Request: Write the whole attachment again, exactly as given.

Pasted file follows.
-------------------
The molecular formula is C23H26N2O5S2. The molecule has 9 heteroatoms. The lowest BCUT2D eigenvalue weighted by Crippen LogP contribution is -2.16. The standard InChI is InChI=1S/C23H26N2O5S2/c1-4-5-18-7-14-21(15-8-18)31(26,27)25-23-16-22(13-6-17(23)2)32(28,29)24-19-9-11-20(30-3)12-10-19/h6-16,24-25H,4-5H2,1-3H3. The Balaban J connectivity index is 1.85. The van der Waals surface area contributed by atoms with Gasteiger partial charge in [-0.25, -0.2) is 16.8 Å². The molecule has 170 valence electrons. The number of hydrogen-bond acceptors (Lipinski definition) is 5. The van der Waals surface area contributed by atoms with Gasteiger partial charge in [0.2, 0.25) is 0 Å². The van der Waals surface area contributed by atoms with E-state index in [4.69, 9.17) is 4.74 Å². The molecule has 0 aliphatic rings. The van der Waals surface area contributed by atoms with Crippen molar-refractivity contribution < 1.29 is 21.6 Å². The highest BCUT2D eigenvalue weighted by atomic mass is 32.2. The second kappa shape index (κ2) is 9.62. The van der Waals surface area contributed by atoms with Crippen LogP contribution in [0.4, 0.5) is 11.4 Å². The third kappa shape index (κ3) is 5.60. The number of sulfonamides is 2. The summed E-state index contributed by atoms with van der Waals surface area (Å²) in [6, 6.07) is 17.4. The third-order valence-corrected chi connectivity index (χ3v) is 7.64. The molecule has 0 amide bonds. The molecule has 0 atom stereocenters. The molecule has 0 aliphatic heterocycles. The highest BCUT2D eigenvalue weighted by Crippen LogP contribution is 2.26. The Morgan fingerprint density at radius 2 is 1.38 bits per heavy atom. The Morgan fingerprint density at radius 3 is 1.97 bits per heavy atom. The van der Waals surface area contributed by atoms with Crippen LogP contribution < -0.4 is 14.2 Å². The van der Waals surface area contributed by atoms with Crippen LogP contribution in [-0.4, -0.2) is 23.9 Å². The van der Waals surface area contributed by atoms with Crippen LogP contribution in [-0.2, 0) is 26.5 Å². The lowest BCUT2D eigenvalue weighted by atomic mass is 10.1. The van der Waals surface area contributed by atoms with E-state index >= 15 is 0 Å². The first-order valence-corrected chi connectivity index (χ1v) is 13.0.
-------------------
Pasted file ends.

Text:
The molecular formula is C23H26N2O5S2. The molecule has 9 heteroatoms. The lowest BCUT2D eigenvalue weighted by Crippen LogP contribution is -2.16. The standard InChI is InChI=1S/C23H26N2O5S2/c1-4-5-18-7-14-21(15-8-18)31(26,27)25-23-16-22(13-6-17(23)2)32(28,29)24-19-9-11-20(30-3)12-10-19/h6-16,24-25H,4-5H2,1-3H3. The Balaban J connectivity index is 1.85. The van der Waals surface area contributed by atoms with Gasteiger partial charge in [-0.25, -0.2) is 16.8 Å². The molecule has 170 valence electrons. The number of hydrogen-bond acceptors (Lipinski definition) is 5. The van der Waals surface area contributed by atoms with Gasteiger partial charge in [0.2, 0.25) is 0 Å². The van der Waals surface area contributed by atoms with E-state index in [4.69, 9.17) is 4.74 Å². The molecule has 0 aliphatic rings. The van der Waals surface area contributed by atoms with Crippen molar-refractivity contribution < 1.29 is 21.6 Å². The highest BCUT2D eigenvalue weighted by atomic mass is 32.2. The second kappa shape index (κ2) is 9.62. The van der Waals surface area contributed by atoms with Crippen LogP contribution in [0.4, 0.5) is 11.4 Å². The third kappa shape index (κ3) is 5.60. The number of sulfonamides is 2. The summed E-state index contributed by atoms with van der Waals surface area (Å²) in [6, 6.07) is 17.4. The third-order valence-corrected chi connectivity index (χ3v) is 7.64. The molecule has 0 amide bonds. The molecule has 0 atom stereocenters. The molecule has 0 aliphatic heterocycles. The highest BCUT2D eigenvalue weighted by Crippen LogP contribution is 2.26. The Morgan fingerprint density at radius 2 is 1.38 bits per heavy atom. The Morgan fingerprint density at radius 3 is 1.97 bits per heavy atom. The van der Waals surface area contributed by atoms with Crippen LogP contribution < -0.4 is 14.2 Å². The van der Waals surface area contributed by atoms with Crippen LogP contribution in [-0.4, -0.2) is 23.9 Å². The van der Waals surface area contributed by atoms with Crippen LogP contribution in [-0.2, 0) is 26.5 Å². The lowest BCUT2D eigenvalue weighted by atomic mass is 10.1. The van der Waals surface area contributed by atoms with E-state index >= 15 is 0 Å². The first-order valence-corrected chi connectivity index (χ1v) is 13.0.